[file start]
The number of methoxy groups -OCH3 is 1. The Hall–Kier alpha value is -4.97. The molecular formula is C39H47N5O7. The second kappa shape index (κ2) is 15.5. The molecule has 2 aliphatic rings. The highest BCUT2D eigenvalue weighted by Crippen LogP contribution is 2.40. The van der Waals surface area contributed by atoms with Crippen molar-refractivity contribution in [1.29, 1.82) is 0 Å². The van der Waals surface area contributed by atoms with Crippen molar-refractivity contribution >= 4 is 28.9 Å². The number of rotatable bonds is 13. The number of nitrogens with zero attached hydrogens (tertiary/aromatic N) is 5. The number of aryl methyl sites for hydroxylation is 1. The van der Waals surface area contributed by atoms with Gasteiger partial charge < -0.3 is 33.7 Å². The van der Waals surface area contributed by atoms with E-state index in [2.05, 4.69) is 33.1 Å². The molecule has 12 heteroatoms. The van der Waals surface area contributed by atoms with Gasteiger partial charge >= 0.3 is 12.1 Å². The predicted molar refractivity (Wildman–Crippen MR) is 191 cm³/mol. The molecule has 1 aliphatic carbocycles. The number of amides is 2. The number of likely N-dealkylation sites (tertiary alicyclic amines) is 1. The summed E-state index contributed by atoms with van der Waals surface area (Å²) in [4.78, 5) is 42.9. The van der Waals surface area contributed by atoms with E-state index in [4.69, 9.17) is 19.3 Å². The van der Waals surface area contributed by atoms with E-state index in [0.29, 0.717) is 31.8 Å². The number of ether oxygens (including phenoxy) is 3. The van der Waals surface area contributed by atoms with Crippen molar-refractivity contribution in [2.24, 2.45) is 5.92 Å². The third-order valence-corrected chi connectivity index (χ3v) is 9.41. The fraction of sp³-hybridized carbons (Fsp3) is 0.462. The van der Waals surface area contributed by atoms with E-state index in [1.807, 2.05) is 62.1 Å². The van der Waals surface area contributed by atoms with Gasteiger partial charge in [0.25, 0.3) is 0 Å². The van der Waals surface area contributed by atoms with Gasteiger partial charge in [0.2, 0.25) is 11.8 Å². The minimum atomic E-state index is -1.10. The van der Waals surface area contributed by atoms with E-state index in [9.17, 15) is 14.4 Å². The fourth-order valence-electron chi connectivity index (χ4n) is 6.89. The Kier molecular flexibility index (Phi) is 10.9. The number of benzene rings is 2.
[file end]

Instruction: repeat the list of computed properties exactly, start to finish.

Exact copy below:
The number of methoxy groups -OCH3 is 1. The Hall–Kier alpha value is -4.97. The molecular formula is C39H47N5O7. The second kappa shape index (κ2) is 15.5. The molecule has 2 aliphatic rings. The highest BCUT2D eigenvalue weighted by Crippen LogP contribution is 2.40. The van der Waals surface area contributed by atoms with Crippen molar-refractivity contribution in [1.29, 1.82) is 0 Å². The van der Waals surface area contributed by atoms with Crippen molar-refractivity contribution >= 4 is 28.9 Å². The number of rotatable bonds is 13. The number of nitrogens with zero attached hydrogens (tertiary/aromatic N) is 5. The number of aryl methyl sites for hydroxylation is 1. The van der Waals surface area contributed by atoms with Gasteiger partial charge < -0.3 is 33.7 Å². The van der Waals surface area contributed by atoms with E-state index in [2.05, 4.69) is 33.1 Å². The molecule has 12 heteroatoms. The van der Waals surface area contributed by atoms with Gasteiger partial charge >= 0.3 is 12.1 Å². The predicted molar refractivity (Wildman–Crippen MR) is 191 cm³/mol. The molecule has 1 aliphatic carbocycles. The number of amides is 2. The number of likely N-dealkylation sites (tertiary alicyclic amines) is 1. The summed E-state index contributed by atoms with van der Waals surface area (Å²) in [4.78, 5) is 42.9. The van der Waals surface area contributed by atoms with E-state index in [4.69, 9.17) is 19.3 Å². The van der Waals surface area contributed by atoms with E-state index in [0.29, 0.717) is 31.8 Å². The number of ether oxygens (including phenoxy) is 3. The van der Waals surface area contributed by atoms with Crippen molar-refractivity contribution in [2.24, 2.45) is 5.92 Å². The third-order valence-corrected chi connectivity index (χ3v) is 9.41. The fraction of sp³-hybridized carbons (Fsp3) is 0.462. The van der Waals surface area contributed by atoms with E-state index in [1.807, 2.05) is 62.1 Å². The van der Waals surface area contributed by atoms with Gasteiger partial charge in [0.25, 0.3) is 0 Å². The van der Waals surface area contributed by atoms with Gasteiger partial charge in [0.2, 0.25) is 11.8 Å². The minimum atomic E-state index is -1.10. The van der Waals surface area contributed by atoms with E-state index in [9.17, 15) is 14.4 Å². The fourth-order valence-electron chi connectivity index (χ4n) is 6.89. The Kier molecular flexibility index (Phi) is 10.9. The number of benzene rings is 2.